Beating the rain, a record-setting Killington World Cup reigns

A record-breaking 21,000 fans watched from the Killington resort on Saturday, the stop for the U.S. women’s singles on the World Figure Skating circuit. Photo by Dustin Satloff/US Ski Team via Killington Resort

KILLINGTON – Vermont scholastic Olympic gold medalist Mikaela Shiffrin grabbed the NBC microphone last weekend and gave a record-setting shout to the World Ski Championships crowd.

“You can hear the roar, you can feel that buzz,” she said among 21,000 fans at the Killington resort. “They always bring energy here.”

The women’s international circuit’s lone U.S. stop came with a nail-biting story of wild weather and disappointment for Shiffrin, who lost her bid to win a sixth regional slalom title as a result.

Giant banners promised “Winter” and “More Snow” in the packed Killington stands. However, Sunday morning’s rising temperatures and mid-afternoon rain confirmed the resort’s three-legged outlet’s final word: “Another adventure.”

Shiffrin was fastest in the first round of the Cup-capping slalom. But while waiting to be the last skater on the second run, The course was slowed by 0.59 per second, landing him in fifth place.

“I fought,” he told a television audience of 2 million viewers in 60 countries. “It’s a little off-time in some places, but it’s pushing through.”

Vermont school Olympic gold medalist Mikaela Shiffrin at Killington Ski Resort on Saturday. November 26 Competing on the World Cup Giant Slalom course in 2022. Photo: Dustin Satloff/US Ski Team via Killington Resort

despite all Killington has gunned down enough snow and built enough trail to successfully host its sixth World Cup — all while opening a new three-story K-1 lodge towering over the finish line.

Killington may be the largest ski area east of North America, but it’s faced many similar-sized challenges since its first welcome event in 2016.

Frost’s daily attendance has grown from 16,000 the inaugural year to 19,500 in 2019 — nearly 14 times the Slope City’s population of 1,407. Then the Covid-19 pandemic canceled the 2020 tournament, forcing Killington to limit 2021 daily ticket sales to 10,000.

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Mother Nature is threatening to keep everyone at home as the resort lifts attendance restrictions this year.

Warm weather has canceled seven of the first eight European competitions on the international circuit this fall, with the Washington Post reporting that “climate change wins this World Cup ski season.”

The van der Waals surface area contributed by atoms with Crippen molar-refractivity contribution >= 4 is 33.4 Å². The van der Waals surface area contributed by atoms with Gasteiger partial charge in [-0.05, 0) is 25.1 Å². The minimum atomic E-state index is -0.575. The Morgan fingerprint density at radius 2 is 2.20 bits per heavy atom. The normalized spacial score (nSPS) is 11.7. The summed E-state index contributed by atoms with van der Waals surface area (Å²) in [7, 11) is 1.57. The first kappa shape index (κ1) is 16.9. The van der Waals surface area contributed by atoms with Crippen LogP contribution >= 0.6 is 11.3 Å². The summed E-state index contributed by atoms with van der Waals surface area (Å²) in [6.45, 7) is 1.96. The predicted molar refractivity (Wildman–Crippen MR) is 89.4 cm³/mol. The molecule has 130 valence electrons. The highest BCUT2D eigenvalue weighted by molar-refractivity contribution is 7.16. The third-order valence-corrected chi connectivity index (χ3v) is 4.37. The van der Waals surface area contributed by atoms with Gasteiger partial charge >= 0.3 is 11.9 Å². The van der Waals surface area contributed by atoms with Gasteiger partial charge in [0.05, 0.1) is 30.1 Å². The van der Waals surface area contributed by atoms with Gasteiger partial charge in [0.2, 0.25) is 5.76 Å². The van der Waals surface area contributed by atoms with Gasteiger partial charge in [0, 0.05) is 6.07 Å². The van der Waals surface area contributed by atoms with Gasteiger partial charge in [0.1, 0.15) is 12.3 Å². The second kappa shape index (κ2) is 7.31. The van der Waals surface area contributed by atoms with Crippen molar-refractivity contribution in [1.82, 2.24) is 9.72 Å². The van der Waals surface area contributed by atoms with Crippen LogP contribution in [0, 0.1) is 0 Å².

When the temperature soared to 72 degrees on Nov. 12, Killington feared it would be on the list. The next day, it froze, and the resort installed 120 snow guns around the clock, giving the International Ski and Snowboard Federation the green light. 10 days before the start of the program.

“Every year seems to be a challenge,” said Killington President Mike Solimano. “Weather is the biggest factor in this business.” But there are many ups and downs for various reasons.”

Shiffrin said. The 2013 graduate of Burke Mountain Academy in Northeast Kingdom won the Killington slalom last year after the 2022 Olympics were hit by Covid-19. She then returned this fall with doubles victories in the first two races of the 2022-23 World Cup season.

The 27-year-old finished 13th in the giant slalom on Saturday, ahead of 2015 Burke Mountain Academy graduate Nina O’Brien in 18th and University of Vermont skier Paula Moltzan in 23rd.

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“I can do better tricks than that,” said Shiffrin, a Vermont writer who covered the event for Ski magazine. “But the last couple of weeks, it’s like we haven’t had much practice.”

Shiffrin has higher hopes for Sunday’s slalom. She was the fastest on the first run of the morning.

“I don’t care if I skate today. I don’t care if it’s not done,” he told NBC News. “I have to push as hard as I can.”

But the melting pot fought back in the second round of the afternoon. As she finished on the podium, Shiffrin hugged Switzerland’s Wendy Holdener and Sweden’s Anna Swenn-Larsson, who tied for the top spot.

“It’s great to race in front of this crowd,” Shiffrin said. “We all deserve to see our best skiing put on the line. Every race is a different story, so you have to keep driving.”

Fans and flags fill the grandstands at this weekend’s 2022 World Ski Championships at Vermont’s Killington resort. Photo by Dustin Satloff/US Ski Team via Killington Resort

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Tags: Killington, Killington Resort, Mikaela Shiffrin, World Cup

Kevin O'Connor

About Kevin

Kevin O’Connor is a Brattleboro-based writer and former staff writer for the Sunday Rutland Herald and Times Argus.